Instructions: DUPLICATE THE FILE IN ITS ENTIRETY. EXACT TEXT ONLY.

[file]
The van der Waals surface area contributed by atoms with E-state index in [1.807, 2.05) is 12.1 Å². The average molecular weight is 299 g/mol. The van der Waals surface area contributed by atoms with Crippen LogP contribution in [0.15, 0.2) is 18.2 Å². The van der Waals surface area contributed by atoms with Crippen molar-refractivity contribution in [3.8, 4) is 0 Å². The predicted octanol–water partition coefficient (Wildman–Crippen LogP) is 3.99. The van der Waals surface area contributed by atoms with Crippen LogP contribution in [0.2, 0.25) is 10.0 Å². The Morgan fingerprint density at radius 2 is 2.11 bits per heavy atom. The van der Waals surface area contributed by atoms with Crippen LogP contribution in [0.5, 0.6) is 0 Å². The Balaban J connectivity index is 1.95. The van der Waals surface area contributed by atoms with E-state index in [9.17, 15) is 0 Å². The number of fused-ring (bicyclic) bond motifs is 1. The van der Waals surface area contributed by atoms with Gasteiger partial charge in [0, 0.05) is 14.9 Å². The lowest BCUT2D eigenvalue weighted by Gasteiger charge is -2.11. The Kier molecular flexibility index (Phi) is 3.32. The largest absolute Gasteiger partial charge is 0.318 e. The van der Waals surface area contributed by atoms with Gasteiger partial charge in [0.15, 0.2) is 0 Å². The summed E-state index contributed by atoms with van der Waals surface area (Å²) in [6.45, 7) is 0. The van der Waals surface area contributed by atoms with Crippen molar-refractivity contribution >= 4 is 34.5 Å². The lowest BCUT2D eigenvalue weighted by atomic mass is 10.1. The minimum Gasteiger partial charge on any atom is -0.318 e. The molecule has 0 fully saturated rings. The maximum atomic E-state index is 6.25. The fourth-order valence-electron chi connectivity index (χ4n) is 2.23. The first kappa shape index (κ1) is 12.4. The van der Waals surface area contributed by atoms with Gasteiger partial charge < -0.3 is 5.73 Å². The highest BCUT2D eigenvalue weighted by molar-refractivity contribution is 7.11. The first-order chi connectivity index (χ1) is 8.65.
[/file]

The van der Waals surface area contributed by atoms with E-state index in [1.807, 2.05) is 12.1 Å². The average molecular weight is 299 g/mol. The van der Waals surface area contributed by atoms with Crippen LogP contribution in [0.15, 0.2) is 18.2 Å². The van der Waals surface area contributed by atoms with Crippen molar-refractivity contribution in [3.8, 4) is 0 Å². The predicted octanol–water partition coefficient (Wildman–Crippen LogP) is 3.99. The van der Waals surface area contributed by atoms with Crippen LogP contribution in [0.2, 0.25) is 10.0 Å². The Morgan fingerprint density at radius 2 is 2.11 bits per heavy atom. The van der Waals surface area contributed by atoms with Crippen LogP contribution in [0.5, 0.6) is 0 Å². The Balaban J connectivity index is 1.95. The van der Waals surface area contributed by atoms with E-state index in [9.17, 15) is 0 Å². The number of fused-ring (bicyclic) bond motifs is 1. The van der Waals surface area contributed by atoms with Gasteiger partial charge in [0, 0.05) is 14.9 Å². The lowest BCUT2D eigenvalue weighted by Gasteiger charge is -2.11. The Kier molecular flexibility index (Phi) is 3.32. The largest absolute Gasteiger partial charge is 0.318 e. The van der Waals surface area contributed by atoms with Gasteiger partial charge in [0.15, 0.2) is 0 Å². The summed E-state index contributed by atoms with van der Waals surface area (Å²) in [6.45, 7) is 0. The van der Waals surface area contributed by atoms with Crippen molar-refractivity contribution >= 4 is 34.5 Å². The lowest BCUT2D eigenvalue weighted by atomic mass is 10.1. The minimum Gasteiger partial charge on any atom is -0.318 e. The molecule has 0 fully saturated rings. The maximum atomic E-state index is 6.25. The fourth-order valence-electron chi connectivity index (χ4n) is 2.23. The first kappa shape index (κ1) is 12.4. The van der Waals surface area contributed by atoms with Gasteiger partial charge < -0.3 is 5.73 Å². The highest BCUT2D eigenvalue weighted by molar-refractivity contribution is 7.11. The first-order chi connectivity index (χ1) is 8.65.